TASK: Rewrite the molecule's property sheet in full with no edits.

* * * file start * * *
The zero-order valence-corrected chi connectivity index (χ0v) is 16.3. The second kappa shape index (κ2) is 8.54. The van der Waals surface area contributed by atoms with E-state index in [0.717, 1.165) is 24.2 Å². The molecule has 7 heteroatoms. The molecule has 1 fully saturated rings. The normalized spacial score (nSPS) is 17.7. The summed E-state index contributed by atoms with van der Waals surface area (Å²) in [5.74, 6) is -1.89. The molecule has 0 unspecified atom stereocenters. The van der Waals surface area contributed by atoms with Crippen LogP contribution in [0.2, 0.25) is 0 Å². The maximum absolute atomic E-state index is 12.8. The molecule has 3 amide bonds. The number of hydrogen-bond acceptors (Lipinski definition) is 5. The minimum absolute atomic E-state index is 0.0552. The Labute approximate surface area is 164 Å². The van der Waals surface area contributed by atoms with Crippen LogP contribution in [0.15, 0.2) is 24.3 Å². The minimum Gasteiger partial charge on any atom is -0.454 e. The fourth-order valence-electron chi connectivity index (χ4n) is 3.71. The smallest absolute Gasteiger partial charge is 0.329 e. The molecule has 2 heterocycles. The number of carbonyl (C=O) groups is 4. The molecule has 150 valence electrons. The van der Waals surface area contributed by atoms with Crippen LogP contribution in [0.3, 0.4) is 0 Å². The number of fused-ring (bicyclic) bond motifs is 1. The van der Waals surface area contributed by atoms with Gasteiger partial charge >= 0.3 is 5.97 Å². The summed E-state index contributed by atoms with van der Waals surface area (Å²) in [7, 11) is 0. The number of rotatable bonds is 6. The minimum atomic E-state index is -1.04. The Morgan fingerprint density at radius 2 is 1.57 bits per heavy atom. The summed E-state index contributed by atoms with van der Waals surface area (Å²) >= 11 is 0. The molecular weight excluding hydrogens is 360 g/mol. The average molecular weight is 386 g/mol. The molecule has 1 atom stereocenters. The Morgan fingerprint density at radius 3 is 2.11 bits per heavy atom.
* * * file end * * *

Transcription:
The zero-order valence-corrected chi connectivity index (χ0v) is 16.3. The second kappa shape index (κ2) is 8.54. The van der Waals surface area contributed by atoms with E-state index in [0.717, 1.165) is 24.2 Å². The molecule has 7 heteroatoms. The molecule has 1 fully saturated rings. The normalized spacial score (nSPS) is 17.7. The summed E-state index contributed by atoms with van der Waals surface area (Å²) in [5.74, 6) is -1.89. The molecule has 0 unspecified atom stereocenters. The van der Waals surface area contributed by atoms with Crippen LogP contribution in [0.2, 0.25) is 0 Å². The maximum absolute atomic E-state index is 12.8. The molecule has 3 amide bonds. The number of hydrogen-bond acceptors (Lipinski definition) is 5. The minimum absolute atomic E-state index is 0.0552. The Labute approximate surface area is 164 Å². The van der Waals surface area contributed by atoms with Crippen LogP contribution in [0.15, 0.2) is 24.3 Å². The minimum Gasteiger partial charge on any atom is -0.454 e. The fourth-order valence-electron chi connectivity index (χ4n) is 3.71. The smallest absolute Gasteiger partial charge is 0.329 e. The molecule has 2 heterocycles. The number of carbonyl (C=O) groups is 4. The molecule has 150 valence electrons. The van der Waals surface area contributed by atoms with Crippen LogP contribution in [0.3, 0.4) is 0 Å². The number of fused-ring (bicyclic) bond motifs is 1. The van der Waals surface area contributed by atoms with Gasteiger partial charge >= 0.3 is 5.97 Å². The summed E-state index contributed by atoms with van der Waals surface area (Å²) in [7, 11) is 0. The number of rotatable bonds is 6. The minimum atomic E-state index is -1.04. The Morgan fingerprint density at radius 2 is 1.57 bits per heavy atom. The summed E-state index contributed by atoms with van der Waals surface area (Å²) >= 11 is 0. The molecular weight excluding hydrogens is 360 g/mol. The average molecular weight is 386 g/mol. The molecule has 1 atom stereocenters. The Morgan fingerprint density at radius 3 is 2.11 bits per heavy atom.